April 1, 2013

Evidence for a Multi-Dimensional Latent Structural Model of Externalizing Disorders

Evidence for a Multi-Dimensional Latent Structural Model of Externalizing Disorders

Katie Witkiewitz & Kevin King & Robert J. McMahon & Johnny Wu & Jeremy Luk & Karen L. Bierman & John D. Coie & Kenneth A. Dodge & Mark T. Greenberg & John E. Lochman & Ellen E. Pinderhughes & the Conduct Problems Prevention Research Group


·         Like most forms of psychopathology, externalizing disorders appear to be dimensional in nature.
·         Latent variable models can be useful in understanding and modeling dimensionality, including hybrid models that mix categorical and dimensional latent variables.
·         Krueger and colleagues have proposed a single, genetically mediated vulnerability (a latent factor) that contributes to the development of conduct disorder (CD), antisocial personality disorder (ASPD), and substance use disorders (SUD).
·         However, Krueger et al. have not included other childhood externalizing disorders (oppositional defiant disorder [ODD] and attention deficit/hyperactivity disorder [ADHD]) in this single-factor model, and when other studies have included ODD and ADHD in models of externalizing behavior, a one-factor model doesn’t fit as well as two- or three-factor models (e.g., models that distinguish “oppositional behaviors” and “social norm violation behaviors”).
·         The goal of the current study was to examine the factor structure of all of these externalizing disorders using models that fit categorical (latent class), dimensional (latent factor), and hybrid (factor mixture) structures.


·         Externalizing psychopathology assessed prospectively through the Fast Track project in children who were selected to be at high risk for conduct problems. Parent and child self-report at grades 3, 6, 9, and 12, and two years post-high school were used to determine lifetime diagnoses of ODD, CD, ADHD, adult antisocial behavior (AAB), and three categories of SUD (alcohol, marijuana, or other drug abuse/dependence).
·         Externalizing psychopathology was assessed retrospectively in a nationally representative sample through the National Comorbidity Survey-Replication (NCS-R). Self-report was used to determine lifetime diagnoses of ODD, CD, ADHD, AAB, and two categories of SUD (alcohol or other drug abuse/dependence).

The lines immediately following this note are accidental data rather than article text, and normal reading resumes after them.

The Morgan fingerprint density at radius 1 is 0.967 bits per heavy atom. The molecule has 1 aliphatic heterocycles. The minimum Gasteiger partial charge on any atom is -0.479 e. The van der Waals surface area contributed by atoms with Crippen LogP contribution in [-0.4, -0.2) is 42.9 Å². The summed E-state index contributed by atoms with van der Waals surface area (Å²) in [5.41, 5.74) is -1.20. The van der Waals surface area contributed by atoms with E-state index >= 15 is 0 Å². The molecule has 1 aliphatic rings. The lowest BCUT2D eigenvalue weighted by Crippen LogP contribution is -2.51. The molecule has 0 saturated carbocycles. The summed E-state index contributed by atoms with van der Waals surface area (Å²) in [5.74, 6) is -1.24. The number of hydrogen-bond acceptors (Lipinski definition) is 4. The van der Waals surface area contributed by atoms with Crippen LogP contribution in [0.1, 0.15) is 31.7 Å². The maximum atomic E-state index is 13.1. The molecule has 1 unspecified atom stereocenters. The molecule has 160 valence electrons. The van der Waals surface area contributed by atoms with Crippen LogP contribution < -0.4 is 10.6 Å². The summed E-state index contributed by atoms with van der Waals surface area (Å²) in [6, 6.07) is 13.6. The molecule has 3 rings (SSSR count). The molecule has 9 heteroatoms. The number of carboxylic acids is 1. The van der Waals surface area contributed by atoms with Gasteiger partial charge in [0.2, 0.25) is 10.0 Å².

·         The Fast Track data were used to fit the models, and the NCS-R data were used to test the generalizability of the models via confirmatory factor analysis.
·         The authors fit the following latent factor models:
o   A one-factor model in line with Krueger et al.’s work, proposing one latent factor (“externalizing”) that contributes to all of the externalizing disorders.
o   Four two-factor models: a model dividing SUDs from all of the other disorders (“disruptive behaviors” vs. “substance use disorders”); a model dividing ADHD and ODD (“oppositional disorders”) from all others (“social norm violation disorders”); a model dividing “child-onset externalizing” (ADHD, ODD, CD) from “antisocial/substance use” (AAB and SUDs); and a model which proposes that AAB loads on a factor along with ADHD, ODD, and CD (“disruptive/antisocial behaviors”) as well as a factor with the SUDs (“antisocial/substance use”)
o   A three-factor model, proposing separate factors for “oppositional behavior” (with ADHD and ODD loading), “social norm violation” (CD, AAB), and “substance use disorders.”
·         Several other models were fit as well (see paper for details).


·         The two-factor model in which AAB loaded on a factor with other disruptive behaviors (ADHD, ODD, and CD) as well as on a separate factor with SUDs fit the Fast Track data best out of all of the models. In the later confirmatory factory analysis, this model also provided an excellent fit to the NCS-R data.
·         Notably, AAB was found to have the lowest factor loadings on both factors that were fit. The authors suggested that, while AAB is associated with the other externalizing disorders, it is not necessary to define the structure externalizing behavior.